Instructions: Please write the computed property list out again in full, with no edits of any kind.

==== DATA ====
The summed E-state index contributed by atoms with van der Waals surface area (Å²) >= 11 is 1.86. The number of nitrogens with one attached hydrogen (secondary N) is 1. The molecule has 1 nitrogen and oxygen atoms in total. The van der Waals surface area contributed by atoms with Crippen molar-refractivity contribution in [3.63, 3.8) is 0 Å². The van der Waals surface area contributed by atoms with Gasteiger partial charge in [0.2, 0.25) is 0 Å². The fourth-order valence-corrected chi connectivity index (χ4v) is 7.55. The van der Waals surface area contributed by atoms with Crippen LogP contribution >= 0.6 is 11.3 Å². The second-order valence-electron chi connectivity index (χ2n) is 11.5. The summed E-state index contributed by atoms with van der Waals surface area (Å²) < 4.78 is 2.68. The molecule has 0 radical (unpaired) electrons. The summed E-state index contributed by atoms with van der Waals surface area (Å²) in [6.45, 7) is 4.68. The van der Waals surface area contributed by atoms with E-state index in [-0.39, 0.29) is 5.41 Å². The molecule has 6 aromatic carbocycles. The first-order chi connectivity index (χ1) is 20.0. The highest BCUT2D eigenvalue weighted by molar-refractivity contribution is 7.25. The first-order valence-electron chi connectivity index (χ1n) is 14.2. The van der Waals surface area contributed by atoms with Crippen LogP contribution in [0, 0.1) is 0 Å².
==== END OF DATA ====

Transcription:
The summed E-state index contributed by atoms with van der Waals surface area (Å²) >= 11 is 1.86. The number of nitrogens with one attached hydrogen (secondary N) is 1. The molecule has 1 nitrogen and oxygen atoms in total. The van der Waals surface area contributed by atoms with Crippen molar-refractivity contribution in [3.63, 3.8) is 0 Å². The van der Waals surface area contributed by atoms with Gasteiger partial charge in [0.2, 0.25) is 0 Å². The fourth-order valence-corrected chi connectivity index (χ4v) is 7.55. The van der Waals surface area contributed by atoms with Crippen LogP contribution >= 0.6 is 11.3 Å². The second-order valence-electron chi connectivity index (χ2n) is 11.5. The summed E-state index contributed by atoms with van der Waals surface area (Å²) < 4.78 is 2.68. The molecule has 0 radical (unpaired) electrons. The summed E-state index contributed by atoms with van der Waals surface area (Å²) in [6.45, 7) is 4.68. The van der Waals surface area contributed by atoms with E-state index in [-0.39, 0.29) is 5.41 Å². The molecule has 6 aromatic carbocycles. The first-order chi connectivity index (χ1) is 20.0. The highest BCUT2D eigenvalue weighted by molar-refractivity contribution is 7.25. The first-order valence-electron chi connectivity index (χ1n) is 14.2. The van der Waals surface area contributed by atoms with Crippen LogP contribution in [0, 0.1) is 0 Å².